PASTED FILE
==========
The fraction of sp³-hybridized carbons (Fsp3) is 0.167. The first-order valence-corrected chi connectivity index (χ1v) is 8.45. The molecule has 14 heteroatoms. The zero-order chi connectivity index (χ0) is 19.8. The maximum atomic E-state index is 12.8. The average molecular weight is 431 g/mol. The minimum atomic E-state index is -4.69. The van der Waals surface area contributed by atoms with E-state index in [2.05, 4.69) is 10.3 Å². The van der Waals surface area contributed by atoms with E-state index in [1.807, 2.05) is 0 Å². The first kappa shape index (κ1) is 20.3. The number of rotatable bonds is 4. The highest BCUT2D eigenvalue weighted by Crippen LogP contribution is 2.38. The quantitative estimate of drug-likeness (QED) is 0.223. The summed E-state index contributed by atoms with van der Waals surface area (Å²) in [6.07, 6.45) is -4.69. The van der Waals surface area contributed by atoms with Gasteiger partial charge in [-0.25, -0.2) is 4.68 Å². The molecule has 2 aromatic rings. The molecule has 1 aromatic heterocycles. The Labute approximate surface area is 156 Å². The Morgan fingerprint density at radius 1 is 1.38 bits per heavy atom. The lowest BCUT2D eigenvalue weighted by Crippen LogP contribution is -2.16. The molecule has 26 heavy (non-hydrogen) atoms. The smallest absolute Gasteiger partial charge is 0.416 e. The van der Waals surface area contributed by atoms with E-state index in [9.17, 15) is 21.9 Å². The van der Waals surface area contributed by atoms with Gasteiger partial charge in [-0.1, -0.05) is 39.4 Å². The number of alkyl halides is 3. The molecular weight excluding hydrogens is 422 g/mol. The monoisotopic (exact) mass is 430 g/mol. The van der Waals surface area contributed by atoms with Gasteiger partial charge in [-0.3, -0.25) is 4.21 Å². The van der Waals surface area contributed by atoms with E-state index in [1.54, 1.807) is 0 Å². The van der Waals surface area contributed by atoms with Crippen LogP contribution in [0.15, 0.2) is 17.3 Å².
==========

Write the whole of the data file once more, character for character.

The fraction of sp³-hybridized carbons (Fsp3) is 0.167. The first-order valence-corrected chi connectivity index (χ1v) is 8.45. The molecule has 14 heteroatoms. The zero-order chi connectivity index (χ0) is 19.8. The maximum atomic E-state index is 12.8. The average molecular weight is 431 g/mol. The minimum atomic E-state index is -4.69. The van der Waals surface area contributed by atoms with E-state index in [2.05, 4.69) is 10.3 Å². The van der Waals surface area contributed by atoms with E-state index in [1.807, 2.05) is 0 Å². The first kappa shape index (κ1) is 20.3. The number of rotatable bonds is 4. The highest BCUT2D eigenvalue weighted by Crippen LogP contribution is 2.38. The quantitative estimate of drug-likeness (QED) is 0.223. The summed E-state index contributed by atoms with van der Waals surface area (Å²) in [6.07, 6.45) is -4.69. The van der Waals surface area contributed by atoms with Gasteiger partial charge in [-0.25, -0.2) is 4.68 Å². The molecule has 2 aromatic rings. The molecule has 1 aromatic heterocycles. The Labute approximate surface area is 156 Å². The Morgan fingerprint density at radius 1 is 1.38 bits per heavy atom. The lowest BCUT2D eigenvalue weighted by Crippen LogP contribution is -2.16. The molecule has 26 heavy (non-hydrogen) atoms. The smallest absolute Gasteiger partial charge is 0.416 e. The van der Waals surface area contributed by atoms with E-state index in [9.17, 15) is 21.9 Å². The van der Waals surface area contributed by atoms with Gasteiger partial charge in [-0.1, -0.05) is 39.4 Å². The number of alkyl halides is 3. The molecular weight excluding hydrogens is 422 g/mol. The monoisotopic (exact) mass is 430 g/mol. The van der Waals surface area contributed by atoms with Gasteiger partial charge in [-0.3, -0.25) is 4.21 Å². The van der Waals surface area contributed by atoms with E-state index in [1.54, 1.807) is 0 Å². The van der Waals surface area contributed by atoms with Crippen LogP contribution in [0.15, 0.2) is 17.3 Å².